Food

Homemade sherbet recipes for Iftar

A cooler with some heat Aam pora sherbet (fire-roasted raw mango sherbet) with chilli powder

A cooler with some heat Aam pora sherbet (fire-roasted raw mango sherbet) with chilli powder   | Photo Credit: Chandrima Sarkar

There is more to the Iftar refreshment than just Rooh Afza. Sweet or sour, rimmed with spice or thick with fruit, sherbets hold their own through this summer month of fasting

Unlike what many like to imagine, Roza observers do not break their fast with heaps of food. Iftar is a process that begins with a sip of water. Followed by a date and sherbet, which is important because “it gives relief to the tired body after long hours of fasting during the summer,” says expert on Hyderabadi cuisine, Mehboob Alam Khan.

Iftar is not all about kebabs, pulao, biryani, kheer, and other interesting treats. Sherbet — a cooling drink made of sweet, diluted fruit juices — is as important as the food. Every household has its signature sherbet. It can be made with any seasonal fruit or, if one prefers, using home-made fruit preserves or concentrate.

Following food discussion groups is a great way to find ideas. With the mango season on, mango juice seems to be on top of the list, followed by watermelon and mint cooler. There is a huge demand for milkshakes and almond rose milk as well.

Fatima Shah, a Dubai-based home baker, says that even though the favourite drink is the milkshake, traditionally what is served in their home is an Iranian shikanji made with sugarcane vinegar, sugar and mint. “If sugarcane vinegar is hard to get, one can use apple cider vinegar,” she informs.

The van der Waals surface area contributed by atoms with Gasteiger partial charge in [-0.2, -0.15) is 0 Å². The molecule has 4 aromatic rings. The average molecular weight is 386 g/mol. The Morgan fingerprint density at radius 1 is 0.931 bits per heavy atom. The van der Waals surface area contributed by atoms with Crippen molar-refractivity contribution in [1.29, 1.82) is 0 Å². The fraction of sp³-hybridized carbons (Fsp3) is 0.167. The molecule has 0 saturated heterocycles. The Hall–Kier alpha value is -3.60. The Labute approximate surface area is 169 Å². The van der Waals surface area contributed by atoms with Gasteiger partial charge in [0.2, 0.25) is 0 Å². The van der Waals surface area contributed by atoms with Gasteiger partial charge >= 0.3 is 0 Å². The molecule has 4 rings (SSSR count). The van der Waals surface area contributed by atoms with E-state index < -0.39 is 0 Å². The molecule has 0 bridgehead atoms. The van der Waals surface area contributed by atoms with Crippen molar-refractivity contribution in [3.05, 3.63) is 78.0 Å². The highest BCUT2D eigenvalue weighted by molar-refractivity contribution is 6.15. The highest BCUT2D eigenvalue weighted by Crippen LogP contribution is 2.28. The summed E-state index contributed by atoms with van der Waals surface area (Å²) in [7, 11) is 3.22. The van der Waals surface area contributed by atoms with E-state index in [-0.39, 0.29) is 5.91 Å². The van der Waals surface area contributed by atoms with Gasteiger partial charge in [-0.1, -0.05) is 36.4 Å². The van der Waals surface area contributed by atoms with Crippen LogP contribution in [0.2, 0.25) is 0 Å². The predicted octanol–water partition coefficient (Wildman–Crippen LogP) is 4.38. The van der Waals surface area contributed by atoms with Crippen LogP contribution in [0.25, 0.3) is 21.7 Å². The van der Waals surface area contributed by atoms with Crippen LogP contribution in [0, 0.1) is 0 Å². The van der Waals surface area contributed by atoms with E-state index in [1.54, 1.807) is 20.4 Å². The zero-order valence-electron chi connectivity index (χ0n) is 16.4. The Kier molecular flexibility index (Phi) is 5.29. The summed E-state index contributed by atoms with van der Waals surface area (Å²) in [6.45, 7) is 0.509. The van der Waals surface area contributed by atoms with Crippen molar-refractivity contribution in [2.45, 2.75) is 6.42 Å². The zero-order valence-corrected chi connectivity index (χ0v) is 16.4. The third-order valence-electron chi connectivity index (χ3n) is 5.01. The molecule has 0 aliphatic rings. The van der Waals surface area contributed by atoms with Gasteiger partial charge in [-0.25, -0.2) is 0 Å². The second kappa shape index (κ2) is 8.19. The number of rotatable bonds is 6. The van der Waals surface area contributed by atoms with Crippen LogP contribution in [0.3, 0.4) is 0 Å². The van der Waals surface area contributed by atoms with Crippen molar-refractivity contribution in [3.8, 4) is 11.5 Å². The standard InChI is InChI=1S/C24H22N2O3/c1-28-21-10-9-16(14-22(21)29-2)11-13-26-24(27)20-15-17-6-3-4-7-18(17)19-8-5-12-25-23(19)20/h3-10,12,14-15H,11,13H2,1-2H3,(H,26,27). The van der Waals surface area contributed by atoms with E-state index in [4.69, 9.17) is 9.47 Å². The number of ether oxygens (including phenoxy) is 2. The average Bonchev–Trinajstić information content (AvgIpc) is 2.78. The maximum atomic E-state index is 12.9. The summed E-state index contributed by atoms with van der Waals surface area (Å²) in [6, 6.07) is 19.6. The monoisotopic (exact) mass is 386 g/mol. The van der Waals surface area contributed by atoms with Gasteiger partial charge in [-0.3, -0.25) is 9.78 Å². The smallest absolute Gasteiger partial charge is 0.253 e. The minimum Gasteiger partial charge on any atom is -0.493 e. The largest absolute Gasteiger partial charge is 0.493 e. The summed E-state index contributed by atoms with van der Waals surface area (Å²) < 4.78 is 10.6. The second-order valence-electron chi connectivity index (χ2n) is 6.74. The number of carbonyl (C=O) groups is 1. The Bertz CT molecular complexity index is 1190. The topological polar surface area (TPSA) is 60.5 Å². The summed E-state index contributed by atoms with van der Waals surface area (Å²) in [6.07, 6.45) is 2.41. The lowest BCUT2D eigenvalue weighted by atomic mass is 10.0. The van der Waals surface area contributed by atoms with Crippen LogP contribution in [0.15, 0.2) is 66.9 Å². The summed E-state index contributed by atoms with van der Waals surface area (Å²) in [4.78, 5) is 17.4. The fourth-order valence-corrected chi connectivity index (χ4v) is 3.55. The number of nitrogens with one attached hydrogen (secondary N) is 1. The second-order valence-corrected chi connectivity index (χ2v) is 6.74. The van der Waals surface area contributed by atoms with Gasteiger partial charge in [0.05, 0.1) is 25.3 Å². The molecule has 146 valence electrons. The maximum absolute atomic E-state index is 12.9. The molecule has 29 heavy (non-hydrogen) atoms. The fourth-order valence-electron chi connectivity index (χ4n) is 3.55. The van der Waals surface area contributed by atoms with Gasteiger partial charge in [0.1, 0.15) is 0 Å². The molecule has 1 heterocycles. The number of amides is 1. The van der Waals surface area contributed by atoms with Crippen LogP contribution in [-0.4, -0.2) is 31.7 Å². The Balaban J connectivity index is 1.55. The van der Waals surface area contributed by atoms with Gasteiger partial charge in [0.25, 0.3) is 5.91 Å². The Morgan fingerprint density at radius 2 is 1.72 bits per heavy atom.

Something as simple as lemon juice or nimbu paani also does wonders to the body. Hyderabad-based Arabic scholar and entrepreneur Izzath Uroosa says the logic behind sherbet has more to do with taste. “We break our fast with water and a date. After that if you get a glass of fresh juice, imagine how soul-stirring it would be? It doesn’t just instantly cool the body, it also refreshes our mind. I prefer the kairi ka juice without the masalas. The other popular sherbet is Rooh Afza with balanga (basil seeds). Balanga or sabja is known for its cooling properties, so it is a natural choice. Soaked balanga added to a glass of red rooh afza is Instagram-worthy as well.”

Mehboob Alam Khan, however, prefers the raw mango juice prepared in a slightly different way, with the mango being burnt over a bed of red ambers. He says, “It is a slow process but the smokiness in the drink is worth the time and effort.” Or mix khus syrup in your lemonade for a more refreshing experience if you don’t want to slog, he suggests.

He also adds, “Badam (almond) milk is a hugely popular drink, but preparing it is laborious and expensive. I would not suggest it especially in times like these.”

As families look to stay healthy and move away from packaged drinks and concentrates, there is a steady search for recipes with natural ingredients. “There are many traditional Ramzan recipes that use herbs and jellies with cooling properties as part of the Iftar meal to break the fast,” says Rayhana Nainar, a home-maker. “Nannari (Indian Sarsaparilla) can be had either as a water-based sherbet or with cold milk. Since palmyra fruit are in season in much of South India these days, nannari sherbet can be served along with the pulp. Some people like to add a dash of lime juice to cut through the sweetness,” she suggests. Sounds tempting.

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Printable version | Jun 7, 2020 12:23:30 AM | https://www.thehindu.com/life-and-style/food/homemade-sherbet-recipes-for-iftar/article31584851.ece

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